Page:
Tuesday, July 14, 2009


I have modified one of the three functions from Mark Hammond's PyWin32 library to be integrated into the _subprocess.c file of the Python 3.1 source code. When I first attempted to compile the Python source code in Windows yesterday, I encountered a linking error: "LINK : fatal error LNK1181: cannot open input file '.\python31_d.lib'". Unable to compile the code, I went to the Python-Dev list for assistance and a few suggestions were made but none seemed to work. I disabled Windows Data Execution Protection and restarted my machine and downloaded the Python 3.1 source code from the SVN library. That code compiled fine and I considered the issue resolved.

As the old saying goes "correlation does not imply causation." I have, again, encountered the same linking error and can no longer compile the Pytohn source. I downloaded both the Python 3.2 code from the Subversion repository again; did not compile. I downloaded the official Python 3.1 code Gzipped and Bzipped tarbills; neither compiled.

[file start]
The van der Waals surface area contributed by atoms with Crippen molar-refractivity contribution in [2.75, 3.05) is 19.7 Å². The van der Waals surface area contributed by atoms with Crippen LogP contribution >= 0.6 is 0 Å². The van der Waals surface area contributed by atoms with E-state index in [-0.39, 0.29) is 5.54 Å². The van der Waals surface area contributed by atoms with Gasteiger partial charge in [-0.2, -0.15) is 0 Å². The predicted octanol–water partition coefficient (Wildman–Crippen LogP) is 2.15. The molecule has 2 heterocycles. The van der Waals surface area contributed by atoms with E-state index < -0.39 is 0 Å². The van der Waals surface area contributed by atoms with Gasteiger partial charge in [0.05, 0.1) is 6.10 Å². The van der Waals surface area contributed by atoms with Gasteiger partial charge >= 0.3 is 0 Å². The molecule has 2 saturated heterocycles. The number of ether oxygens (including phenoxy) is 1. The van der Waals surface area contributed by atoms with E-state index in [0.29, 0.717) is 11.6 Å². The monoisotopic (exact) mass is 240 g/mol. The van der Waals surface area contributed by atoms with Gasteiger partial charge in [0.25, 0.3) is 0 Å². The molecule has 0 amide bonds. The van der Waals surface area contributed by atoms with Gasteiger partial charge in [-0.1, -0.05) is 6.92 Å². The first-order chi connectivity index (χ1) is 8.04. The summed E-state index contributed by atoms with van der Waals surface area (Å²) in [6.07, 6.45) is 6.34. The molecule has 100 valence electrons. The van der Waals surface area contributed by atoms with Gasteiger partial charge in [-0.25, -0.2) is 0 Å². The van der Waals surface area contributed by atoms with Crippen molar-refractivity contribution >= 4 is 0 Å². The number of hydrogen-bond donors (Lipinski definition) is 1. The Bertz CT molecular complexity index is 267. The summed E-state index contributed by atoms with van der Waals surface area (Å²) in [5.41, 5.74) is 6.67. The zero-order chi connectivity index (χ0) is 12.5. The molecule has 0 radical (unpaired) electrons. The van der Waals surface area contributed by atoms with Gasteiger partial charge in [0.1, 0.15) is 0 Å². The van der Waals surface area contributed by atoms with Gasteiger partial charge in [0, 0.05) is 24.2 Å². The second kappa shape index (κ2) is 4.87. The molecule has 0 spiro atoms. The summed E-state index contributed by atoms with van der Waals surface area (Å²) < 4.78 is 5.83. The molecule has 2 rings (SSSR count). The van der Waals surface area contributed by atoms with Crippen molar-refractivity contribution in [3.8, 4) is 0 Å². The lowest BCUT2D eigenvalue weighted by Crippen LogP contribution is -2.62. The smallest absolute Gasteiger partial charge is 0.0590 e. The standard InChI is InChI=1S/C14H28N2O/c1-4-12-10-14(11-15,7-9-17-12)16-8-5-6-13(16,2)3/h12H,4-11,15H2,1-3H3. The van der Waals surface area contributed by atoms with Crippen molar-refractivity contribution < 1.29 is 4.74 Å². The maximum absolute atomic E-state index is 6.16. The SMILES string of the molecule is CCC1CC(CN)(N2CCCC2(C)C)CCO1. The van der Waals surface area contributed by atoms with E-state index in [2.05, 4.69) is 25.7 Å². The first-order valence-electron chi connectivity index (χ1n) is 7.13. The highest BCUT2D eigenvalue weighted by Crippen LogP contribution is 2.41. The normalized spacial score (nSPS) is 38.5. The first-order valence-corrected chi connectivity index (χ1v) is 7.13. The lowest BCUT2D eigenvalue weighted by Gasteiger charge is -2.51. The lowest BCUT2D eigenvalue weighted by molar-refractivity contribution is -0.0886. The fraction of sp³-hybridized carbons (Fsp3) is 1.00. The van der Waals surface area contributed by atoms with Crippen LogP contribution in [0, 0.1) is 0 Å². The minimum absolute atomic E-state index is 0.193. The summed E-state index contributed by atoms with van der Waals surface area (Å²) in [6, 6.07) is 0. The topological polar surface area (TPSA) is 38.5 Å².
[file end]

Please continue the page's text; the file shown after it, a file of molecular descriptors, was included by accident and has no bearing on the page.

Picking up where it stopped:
Luckily, I thought ahead when I woke up and prepared to compile the _subprocess.c file with Mark Hammond's code integrated into it. I downloaded the Python 3.1 tar ball and attempted to compile taking screenshots at each step.

I downloaded the Python 3.1 source tar ball from python.org.

Using WinRAR, I extracted the source code.

I tried double clicking the pcbuild.sln file and right clicking and selecting open but neither of those actions did anything. The cursor changed to an hour glass briefly but Visual C++ did not open.

I then opened Visual C++ and went to "File," then "Open."

I browsed for the pcbuild.sln file and selected it to open.
A modal error dialog about a limitation in my version of Visual C++ popped up.

The project opens after hitting "OK" so I right click on the "python" portion of the project and hit "Build."

It proceeds to build but eventually errors at the end of the process.
Build log output: http://pastebin.com/m616681cc

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